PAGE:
XMas Reconstruction

There are many models of human and spiritual development. We could describe three stages as Simple Consciousness, Complex Consciousness (both “fight and flight”), and Non-Dual Consciousness (“the unitive way” or “third way”). More recently, I have been calling the developmental stages Order > Disorder > Reorder. [1.]

It’s that time of year again and I think some reconstructing is in order! I mean think about it? Throughout the history of most western cultures, Christmas brings many wonderful and powerful traditions. But, like all traditions, it has some mythical elements which don’t always prove to be literally true.

We can see that many traditions within this holiday derive not just from the Christian religion, but from many “pagan” traditions as well. Now, please here me out: Paganism (Celtic traditions to be more specific) engulfs some pretty beautiful universal truths when it comes to its customs. When we understand that Christ is holding ALL THINGS TOGETHER (Col 1:17), this idea of adopting other customs into the Christian tradition isn’t novel or erroneous.

For example, the lights on the Christmas tree. Early Christians adopted this custom from early Celtics due to its symbolism of keeping “the evil spirits at bay”[2.]. Christians repurposed this custom into a symbol of resurrection to the “tree of paradise”. Both customs bring with it a truth of protection and new beginnings. Thus, the reason early Christians adopted the custom.

Also, even with the issues the Santa Clause brings (consumerism, greed, etc.), he did stem from a real Christian figure in Saint Nicholas as well as the folklore character known as Woden. Both figures brought gifts to the ones in need (which is a great symbol of what God does for her creation). I think the actual historic figure in this (Saint Nicholas) should be the ones we tell our kids about. Here is what the real good old Saint Nicholas was about:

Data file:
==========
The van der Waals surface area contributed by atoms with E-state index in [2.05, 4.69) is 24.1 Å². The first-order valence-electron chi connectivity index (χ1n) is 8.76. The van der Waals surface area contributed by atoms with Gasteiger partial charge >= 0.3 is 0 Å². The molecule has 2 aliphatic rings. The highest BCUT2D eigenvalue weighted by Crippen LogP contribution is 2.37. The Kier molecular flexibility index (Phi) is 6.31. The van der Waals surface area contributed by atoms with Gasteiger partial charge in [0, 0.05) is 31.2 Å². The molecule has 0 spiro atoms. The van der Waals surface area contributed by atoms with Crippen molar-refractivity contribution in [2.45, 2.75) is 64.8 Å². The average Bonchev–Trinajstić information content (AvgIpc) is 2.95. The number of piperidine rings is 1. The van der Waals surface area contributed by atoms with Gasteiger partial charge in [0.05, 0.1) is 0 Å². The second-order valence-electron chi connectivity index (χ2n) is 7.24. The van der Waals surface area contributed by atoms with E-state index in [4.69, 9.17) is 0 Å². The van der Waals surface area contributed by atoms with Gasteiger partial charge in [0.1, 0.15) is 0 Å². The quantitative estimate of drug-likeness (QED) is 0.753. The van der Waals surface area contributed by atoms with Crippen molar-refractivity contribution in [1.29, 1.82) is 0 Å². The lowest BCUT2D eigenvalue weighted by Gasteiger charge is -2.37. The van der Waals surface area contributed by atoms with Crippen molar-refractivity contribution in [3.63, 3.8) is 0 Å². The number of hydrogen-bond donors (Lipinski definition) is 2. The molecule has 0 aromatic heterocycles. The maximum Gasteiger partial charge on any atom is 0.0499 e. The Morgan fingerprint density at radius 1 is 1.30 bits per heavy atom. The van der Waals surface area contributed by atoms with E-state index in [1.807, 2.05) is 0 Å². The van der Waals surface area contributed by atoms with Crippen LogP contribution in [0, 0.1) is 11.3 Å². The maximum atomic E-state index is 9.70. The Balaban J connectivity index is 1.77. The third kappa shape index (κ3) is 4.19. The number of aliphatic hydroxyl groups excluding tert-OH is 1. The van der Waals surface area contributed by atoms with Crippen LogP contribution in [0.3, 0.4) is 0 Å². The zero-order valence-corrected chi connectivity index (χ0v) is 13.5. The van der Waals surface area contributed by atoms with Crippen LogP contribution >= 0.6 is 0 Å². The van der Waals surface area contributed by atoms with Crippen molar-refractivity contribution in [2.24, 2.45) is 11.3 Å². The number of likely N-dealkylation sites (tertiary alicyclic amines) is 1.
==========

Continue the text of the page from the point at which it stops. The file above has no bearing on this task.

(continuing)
He used his entire inheritance to help the poor, sick, and children in need. He gave in secret, expecting nothing in return. Nicholas saved young women from slavery, protected sailors, spared innocents from execution, provided grain in a famine, and rescued a kidnaped boy. [3.]

I think we really have to ask ourselves: Does God want unity or division? Yes, I understand that not every tradition has healthy customs or practices. We can see this with the unhealthy concept of eternal consciousness torment in hell (an ancient Egyptian belief) and the mental issues that come with it. [4.]

That is why we have to deconstruct, let it sit in chaos for a bit, then start rebuilding our traditions to more beautiful outcomes. Not all the traditions we hold are bad. Others are. In the end, Christ shines to and through and for all things. It’s not a dualist-antagonistic frame work, but a beautiful calibration that brings light through the darkness. (see Robcast episode 222). We just have to understand and discern the difference between the two…

You will know them by their fruits. Are grapes gathered from thorns, or figs from thistles? In the same way, every good tree bears good fruit, but the bad tree bears bad fruit. A good tree cannot bear bad fruit, nor can a bad tree bear good fruit.

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